Six-Pack Plastic Pendant Lamp

We just finished up this intriguing lil' pendant lamp after about a year or so of being "in-progress." It's made out of six-pack rings, torn open at random breaking points and affixed with metal grommets.

And did we guzzle that many six-packs in order to complete this pendant? I'm sorry, what? I didn't hear the question. Well, how about we just show the pics.

The hanging apparatus.

The plastic, ripped apart and pushed together into a dense configuration, flows and stretches outward as though underwater.

She's jellyfish-like. She's entrancing. She pulls you in... closer...closer... but don't worry—this little beauty can't sting.

Swim away.

Unlit, she is no less a treat.  Her whole form glistens in natural light.
Anyone who sees her, knows the delights she holds within.

These were taken before the light was installed. We dangled her by a chain and eye hook from branches and let her soak in the sun. She's a natural. Except for the recycled plastic, of course.

Thanks for visiting. Hope you enjoyed our new girl. (psst. she's that pendant lamp.) We are both proud of her look and of keeping all of this plastic out of the landfill.

Comments are welcome. Or email us here if you like.

Matt and Lisa

Mulberry Pendant

Here's another piece I made from a mulberry branch.* This branch was about an inch wide and I sliced it into thin chips with the miter saw.

Then I went looking for an interesting way to sand it that might sort of artificially create a new texture. What I ended up doing was using a coarse sand paper attachment on the dremel to sand away a channel of the bark all around the chip.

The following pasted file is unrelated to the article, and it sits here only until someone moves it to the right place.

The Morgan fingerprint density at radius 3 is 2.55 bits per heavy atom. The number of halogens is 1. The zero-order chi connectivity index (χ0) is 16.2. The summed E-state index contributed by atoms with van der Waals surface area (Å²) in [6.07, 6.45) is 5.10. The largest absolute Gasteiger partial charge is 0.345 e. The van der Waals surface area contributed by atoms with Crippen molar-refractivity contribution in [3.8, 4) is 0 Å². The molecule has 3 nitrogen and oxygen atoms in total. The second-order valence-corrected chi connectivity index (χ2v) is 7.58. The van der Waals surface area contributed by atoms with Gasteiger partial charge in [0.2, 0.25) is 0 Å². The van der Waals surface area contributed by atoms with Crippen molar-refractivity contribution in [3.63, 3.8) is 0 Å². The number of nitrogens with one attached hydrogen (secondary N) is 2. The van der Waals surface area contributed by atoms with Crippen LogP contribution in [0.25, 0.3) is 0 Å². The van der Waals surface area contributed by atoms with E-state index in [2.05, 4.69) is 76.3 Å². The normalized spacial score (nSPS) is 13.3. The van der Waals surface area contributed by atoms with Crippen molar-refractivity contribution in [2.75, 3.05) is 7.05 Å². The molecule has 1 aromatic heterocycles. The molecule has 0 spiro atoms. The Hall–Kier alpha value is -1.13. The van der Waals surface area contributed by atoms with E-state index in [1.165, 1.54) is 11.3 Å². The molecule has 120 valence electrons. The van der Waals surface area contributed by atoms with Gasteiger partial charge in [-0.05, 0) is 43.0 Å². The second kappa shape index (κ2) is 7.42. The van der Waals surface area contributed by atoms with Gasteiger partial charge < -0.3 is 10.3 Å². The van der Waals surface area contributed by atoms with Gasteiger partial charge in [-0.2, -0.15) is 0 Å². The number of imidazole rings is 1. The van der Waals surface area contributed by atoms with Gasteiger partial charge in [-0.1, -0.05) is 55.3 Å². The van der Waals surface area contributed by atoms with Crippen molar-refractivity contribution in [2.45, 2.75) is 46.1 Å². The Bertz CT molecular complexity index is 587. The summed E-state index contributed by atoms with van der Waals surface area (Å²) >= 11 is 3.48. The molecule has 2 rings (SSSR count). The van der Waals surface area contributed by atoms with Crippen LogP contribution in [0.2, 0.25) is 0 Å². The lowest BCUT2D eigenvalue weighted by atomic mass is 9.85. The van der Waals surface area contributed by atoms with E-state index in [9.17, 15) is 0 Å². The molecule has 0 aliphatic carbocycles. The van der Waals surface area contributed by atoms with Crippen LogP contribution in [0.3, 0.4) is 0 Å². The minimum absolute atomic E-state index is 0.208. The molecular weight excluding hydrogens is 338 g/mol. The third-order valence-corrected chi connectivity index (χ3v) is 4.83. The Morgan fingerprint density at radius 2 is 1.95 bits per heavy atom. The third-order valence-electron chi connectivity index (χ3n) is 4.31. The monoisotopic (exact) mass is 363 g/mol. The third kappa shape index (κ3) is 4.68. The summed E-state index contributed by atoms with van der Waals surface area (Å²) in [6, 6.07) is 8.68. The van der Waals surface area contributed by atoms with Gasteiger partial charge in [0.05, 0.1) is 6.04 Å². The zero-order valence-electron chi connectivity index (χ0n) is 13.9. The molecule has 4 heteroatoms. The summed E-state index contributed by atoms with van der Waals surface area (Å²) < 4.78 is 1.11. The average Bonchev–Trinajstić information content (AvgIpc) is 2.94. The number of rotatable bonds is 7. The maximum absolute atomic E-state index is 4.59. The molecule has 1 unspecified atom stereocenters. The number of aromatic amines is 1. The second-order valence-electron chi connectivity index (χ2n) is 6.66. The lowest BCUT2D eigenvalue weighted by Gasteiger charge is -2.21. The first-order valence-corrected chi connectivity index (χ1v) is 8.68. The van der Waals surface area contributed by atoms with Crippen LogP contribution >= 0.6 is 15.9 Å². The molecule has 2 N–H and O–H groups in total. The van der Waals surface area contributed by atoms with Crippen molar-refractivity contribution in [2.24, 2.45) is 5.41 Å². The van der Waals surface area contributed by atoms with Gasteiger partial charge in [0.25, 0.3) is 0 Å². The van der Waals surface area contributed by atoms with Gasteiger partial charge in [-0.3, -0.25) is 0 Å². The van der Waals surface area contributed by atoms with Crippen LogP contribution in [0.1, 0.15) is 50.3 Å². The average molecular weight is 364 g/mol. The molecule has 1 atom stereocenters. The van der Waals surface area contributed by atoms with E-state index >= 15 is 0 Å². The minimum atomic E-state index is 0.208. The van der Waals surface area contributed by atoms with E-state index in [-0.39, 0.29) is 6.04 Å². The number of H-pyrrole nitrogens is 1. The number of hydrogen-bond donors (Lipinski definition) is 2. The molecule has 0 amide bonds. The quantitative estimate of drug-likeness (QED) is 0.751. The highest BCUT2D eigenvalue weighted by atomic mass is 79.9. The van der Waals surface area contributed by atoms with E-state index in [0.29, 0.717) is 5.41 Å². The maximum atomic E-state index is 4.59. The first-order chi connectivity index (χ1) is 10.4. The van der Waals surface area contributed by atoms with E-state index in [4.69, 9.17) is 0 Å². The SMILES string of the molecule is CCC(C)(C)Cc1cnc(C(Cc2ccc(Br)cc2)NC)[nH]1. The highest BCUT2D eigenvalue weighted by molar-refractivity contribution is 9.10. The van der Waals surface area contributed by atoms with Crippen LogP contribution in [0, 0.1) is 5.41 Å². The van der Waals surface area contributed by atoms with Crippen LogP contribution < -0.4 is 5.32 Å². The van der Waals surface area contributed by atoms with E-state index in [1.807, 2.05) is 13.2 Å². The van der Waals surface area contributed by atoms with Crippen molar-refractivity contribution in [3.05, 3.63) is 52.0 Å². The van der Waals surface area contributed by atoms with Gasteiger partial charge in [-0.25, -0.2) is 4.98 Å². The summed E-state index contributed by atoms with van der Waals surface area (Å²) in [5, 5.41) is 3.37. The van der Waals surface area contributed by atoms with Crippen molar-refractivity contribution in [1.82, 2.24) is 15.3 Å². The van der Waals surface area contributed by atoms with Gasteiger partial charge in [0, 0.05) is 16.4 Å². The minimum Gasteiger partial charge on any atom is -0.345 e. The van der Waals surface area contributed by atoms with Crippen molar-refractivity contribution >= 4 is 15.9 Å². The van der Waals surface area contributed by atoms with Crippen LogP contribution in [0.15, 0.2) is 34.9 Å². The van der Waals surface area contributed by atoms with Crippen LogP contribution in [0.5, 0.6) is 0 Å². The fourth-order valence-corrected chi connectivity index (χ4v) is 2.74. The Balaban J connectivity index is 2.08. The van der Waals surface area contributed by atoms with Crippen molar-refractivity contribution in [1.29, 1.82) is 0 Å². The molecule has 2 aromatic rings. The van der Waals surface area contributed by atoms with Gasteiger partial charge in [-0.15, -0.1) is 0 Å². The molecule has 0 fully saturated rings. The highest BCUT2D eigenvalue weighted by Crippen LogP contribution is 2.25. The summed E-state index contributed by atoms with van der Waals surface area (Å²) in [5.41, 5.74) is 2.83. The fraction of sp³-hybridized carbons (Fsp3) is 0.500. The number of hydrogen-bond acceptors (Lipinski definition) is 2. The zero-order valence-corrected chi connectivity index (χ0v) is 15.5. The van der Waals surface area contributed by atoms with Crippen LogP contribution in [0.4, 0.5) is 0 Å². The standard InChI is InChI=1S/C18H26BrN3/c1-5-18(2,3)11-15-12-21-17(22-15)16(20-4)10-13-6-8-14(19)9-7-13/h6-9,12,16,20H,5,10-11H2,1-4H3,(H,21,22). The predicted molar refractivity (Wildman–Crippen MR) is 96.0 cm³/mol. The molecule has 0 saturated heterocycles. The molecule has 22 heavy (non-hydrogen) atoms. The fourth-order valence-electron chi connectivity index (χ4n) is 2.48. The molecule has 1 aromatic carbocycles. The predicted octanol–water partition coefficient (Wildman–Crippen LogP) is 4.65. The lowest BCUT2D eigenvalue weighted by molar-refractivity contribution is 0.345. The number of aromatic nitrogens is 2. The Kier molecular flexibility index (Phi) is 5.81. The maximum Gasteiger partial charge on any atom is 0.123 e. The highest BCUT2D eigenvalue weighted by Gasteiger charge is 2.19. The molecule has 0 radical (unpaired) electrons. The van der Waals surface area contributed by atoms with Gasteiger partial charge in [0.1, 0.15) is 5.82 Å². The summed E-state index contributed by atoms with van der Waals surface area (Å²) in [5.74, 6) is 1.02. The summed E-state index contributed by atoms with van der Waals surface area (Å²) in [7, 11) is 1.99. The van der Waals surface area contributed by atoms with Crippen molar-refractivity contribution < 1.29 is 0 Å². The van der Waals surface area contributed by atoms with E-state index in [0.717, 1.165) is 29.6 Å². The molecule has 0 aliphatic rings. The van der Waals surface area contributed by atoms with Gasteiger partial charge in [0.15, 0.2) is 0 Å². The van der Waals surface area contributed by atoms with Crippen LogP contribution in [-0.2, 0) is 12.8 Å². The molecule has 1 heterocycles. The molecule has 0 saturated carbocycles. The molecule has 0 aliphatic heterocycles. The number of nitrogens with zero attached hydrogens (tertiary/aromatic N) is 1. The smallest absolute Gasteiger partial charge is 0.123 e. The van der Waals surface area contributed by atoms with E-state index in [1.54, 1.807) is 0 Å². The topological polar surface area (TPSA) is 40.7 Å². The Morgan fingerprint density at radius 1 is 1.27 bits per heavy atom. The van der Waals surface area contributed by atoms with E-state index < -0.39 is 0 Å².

You can see it in the pictures where the circular shapes appear and disappear. This is because I made a point of sanding unevenly and choosing to leave the bark in certain places or just sanding through half of it in others. Lots of different tones of the wood show up.

A hole was drilled through the middle of each piece in order to feed through the heavy-gauge wire. How heavy? I don't know. But that stuff is tough to bend.

Pliers and a vise were essential. And, also, a willingness to work through the pain. Oh. My... Hands.

Then after that horror is over you look down at your terrifically twisting steel and realize that it's gone through quite the ordeal, too. Because pliers and vises like to scratch. Nasty little things.

So, it's back to the trusty dremel and the sharpening attachments. These things sharpen metal and stone and shave off tiny sharp things from pipes and whatnot. They are very handy for working with metal of any kind or size.

And once the scratches were cleaned up, I rounded the tips to be nice and smooth and that was that. Pendant accomplished.

Thanks for having a look. Stay tuned for something with wheels and a long, tear-drop shape. No, it's not a fish-mobile.

*There are also two pieces of oak in there. Surprise!